By NJERI MBUGUA
Tuesday November 17, 2020
SPEAKING OUT: Sadia Hussein, an anti-FGM campaigner Image: COURTESY
The end of FGM will be hastened if men are involved in the campaign instead of watching on the sidelines as girls are subjected to one of the most dehumanising practices, a survivor has said.
Sadia Hussein, who is also an anti-female genital mutilation activist, said the vice should not be viewed just as a women's issue.
Sadia was speaking on the Men End FGM YouTube platform during an interview on her experience with FGM. "It is important to involve men because at some point men and women are one and the same.
"However, when it comes to FGM, it has been made a women's issue. It starts with women and ends with women. That should not be the case," she said.
Men End FGM is a Kenyan organisation that rallies men and boys to unite against female genital mutilation, child marriage and other harmful practices.
As a young girl, Sadia underwent infibulation, a type of FGM in which the vagina opening is sealed after the cutting and repositioning of the labia.
According to the World Health Organisation, infibulation is seen as a means of enforcing the cultural value of sexual purity in women and girls.
Years later when Sadia was about to give birth, she had to return to the circumciser for her vaginal opening to be unsealed.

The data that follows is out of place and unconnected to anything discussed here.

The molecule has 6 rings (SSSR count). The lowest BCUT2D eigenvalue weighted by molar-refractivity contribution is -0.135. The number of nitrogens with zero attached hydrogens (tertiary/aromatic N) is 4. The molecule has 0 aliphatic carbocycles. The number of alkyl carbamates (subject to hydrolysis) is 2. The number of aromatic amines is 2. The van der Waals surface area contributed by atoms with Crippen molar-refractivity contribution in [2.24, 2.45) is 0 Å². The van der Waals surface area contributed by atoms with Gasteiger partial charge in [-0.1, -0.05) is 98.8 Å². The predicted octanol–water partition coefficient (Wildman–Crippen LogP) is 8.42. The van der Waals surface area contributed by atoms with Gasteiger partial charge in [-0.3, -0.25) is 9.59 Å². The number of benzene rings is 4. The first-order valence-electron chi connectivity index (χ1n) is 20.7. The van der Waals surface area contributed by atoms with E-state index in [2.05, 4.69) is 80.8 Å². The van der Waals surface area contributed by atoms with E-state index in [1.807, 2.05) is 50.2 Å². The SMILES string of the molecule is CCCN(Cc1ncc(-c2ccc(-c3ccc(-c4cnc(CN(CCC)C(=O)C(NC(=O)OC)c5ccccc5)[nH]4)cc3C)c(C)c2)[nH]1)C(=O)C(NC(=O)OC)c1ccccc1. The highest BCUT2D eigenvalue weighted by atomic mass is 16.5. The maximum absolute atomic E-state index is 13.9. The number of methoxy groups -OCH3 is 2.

"I thought a baby is something you should be happy about but for me, it was a disaster. I couldn't even sit properly because the cutter was just cutting me anyhow for me to just pass out the baby," she said.
The anti-FGM activist said it was after she gave birth to her daughter that she decided to be an advocate against female circumcision.
"... not being able to sit properly and hug my own daughter and breastfeed her properly... I said it shouldn't happen to her as well. That's when I said enough. This is not a culture but a trauma with lifetime complications," she said.
According to Sadia, FGM makes women and girls endure a lot of suffering in silence.
"Nobody talks about it, especially men," she says.
Sadia is also the coordinator of Dayaa Women Group, a survivors-led group that campaigns against the female cut.
Medic and FGM survivor Rosaline Galgalu also spoke on the same platform. She was first cut when she was six years old and again when she was 12.
She had complications during childbirth and had to undergo five caesarean sections.
Galgalu too wants men to be involved in ending the practice and is optimistic that one day, FGM will belong to the past.
Mumia Jirmo, another anti-FGM activist and survivor, said survivors need to be listened to because they all have different experiences.
"I would urge men to be in the frontline and to be agents of change. I will be so happy to see the world one day celebrating the end of FGM," she said.
Kenya, according to Unicef, has four million girls and women who have been circumcised.
The country's FGM prevalence rate is 21 per cent.